Football is back and that means a lot of people are watching weekend football games on television. I enjoy watching professional football and recently spent a pleasant afternoon watching the Pittsburgh Steelers game with my son. While we have long been fans of the Steelers, there is a special spot in my heart for the Tampa Bay Buccaneers and I hope they can keep on winning! That same evening a lot of sports fans were watching another football game or a baseball game in the World Series. I chose a different kind of sporting event to watch. The North American Six Horse Hitch World Finals were being held in Shipshewana, Indiana.

I fell in love with draft horses the moment I was old enough to know what a horse was. The first horse I remember here on the farm was “Ted.” He was a big gray draft horse and my Dad always said he had the biggest hoof and took the biggest shoe of any horse he had ever known. He was paired with Dan, a much younger big bay horse that had been born and raised on the farm. They were are a big, tough and gentle team and the first team I was allowed to take the reins to and drive.

I enjoyed listening to my Dad tell stories about other horses that the family had owned and that included one they called “Old Doc.” One Sunday in dad’s high school days he started to walk to the little town of Perrysville a few miles away where he planned to play in a baseball game, my dad’s favorite sport. As he went down the road, he observed Old Doc leaning on the fence and reaching a far as he could for the grass on the other side. Dad decided to teach him a lesson and make him back out of the fence. He picked up a stone and threw it at him, hitting him and surprising him so much that he fell on the fence and took out a large section. Needless to say, with my Grandpa Wagner’s blessing, my Dad spent the day rebuilding fence instead of playing baseball!

The next horse I remember coming to the farm was Belle, a beautiful Belgian mare, who would later give birth to a colt we named Jerry. We didn’t get to keep her very long as when we tried to work her we found out she had an injured shoulder that the previous owner hadn’t bothered to tell us about. I went along with Dad the day he bought “Prince,” another Belgian. I stood at the fence just watching and hoping the price would not be too high and that my Dad and the neighbor who owned him could come to a deal. I would work the team of Prince and Dan for several years and would enjoy every moment that I held the reins in my hands. One of my saddest days was the day Dad agreed to sell the team to a dealer who would take them to Amish country. It was a decision he did not want to make but he had no choice. Times were changing and we had to go to a tractor to get the work all done. It was a very sad day for my Dad too, as he loved his horses.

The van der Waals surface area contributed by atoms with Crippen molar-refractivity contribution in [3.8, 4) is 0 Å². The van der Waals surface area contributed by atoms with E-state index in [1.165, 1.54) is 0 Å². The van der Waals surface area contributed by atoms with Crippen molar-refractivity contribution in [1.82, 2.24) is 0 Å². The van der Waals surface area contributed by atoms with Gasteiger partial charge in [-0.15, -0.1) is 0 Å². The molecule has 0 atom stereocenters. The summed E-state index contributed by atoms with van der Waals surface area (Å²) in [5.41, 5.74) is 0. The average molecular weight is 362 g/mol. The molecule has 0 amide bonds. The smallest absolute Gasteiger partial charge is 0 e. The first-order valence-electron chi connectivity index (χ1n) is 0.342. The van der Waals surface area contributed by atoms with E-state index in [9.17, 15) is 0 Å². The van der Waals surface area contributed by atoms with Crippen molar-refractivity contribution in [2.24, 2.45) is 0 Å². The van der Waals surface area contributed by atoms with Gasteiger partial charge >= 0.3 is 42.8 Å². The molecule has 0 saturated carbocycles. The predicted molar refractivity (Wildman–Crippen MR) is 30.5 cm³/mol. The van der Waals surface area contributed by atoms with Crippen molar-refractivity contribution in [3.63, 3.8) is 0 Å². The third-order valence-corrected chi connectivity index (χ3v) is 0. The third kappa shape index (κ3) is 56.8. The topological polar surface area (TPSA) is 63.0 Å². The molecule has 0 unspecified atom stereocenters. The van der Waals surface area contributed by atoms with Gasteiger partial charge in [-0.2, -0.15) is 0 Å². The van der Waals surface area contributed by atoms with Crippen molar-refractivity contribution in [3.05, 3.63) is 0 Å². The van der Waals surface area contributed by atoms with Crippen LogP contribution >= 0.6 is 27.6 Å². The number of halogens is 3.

One of my joys was getting to see the Budweiser Clydesdales several times when we were showing our Holsteins at the Ohio State Fair. They would perform in the coliseum prior to some of the draft horse events. They would let them stand outside afterward so the huge crowd of fair visitors could see them and take pictures. They were so beautiful and so patient as everyone crowded around them.

Twelve of the top winning six horse hitches from all over the country competed in the North American Six Horse Hitch World Finals. The draft horses were Clydesdales, Belgians or Percherons. Each hitch featured six matching horses, perfectly groomed, moving perfectly in sync, attired in shining, sparkling harness, pulling a beautifully painted wagon, driven by a neatly dressed male or female driver handling approximately forty pounds of reins, all working together as one unit and performing in front of a huge and enthusiastic crowd. The judge looks for perfection in each hitch. The hitches are eliminated, one by one they leave the ring, until only one is left. This 2020 winner was six beautiful Percherons pulling a shiny purple wagon and owned by Ross Hornberger and Jackson Fork Ranch. They truly were “Gentle Giants”….beauty and perfection on parade.

Barb Lumley wrote this column to be published in The Circleville Herald. The views of this column may not necessarily reflect that of the newspaper.

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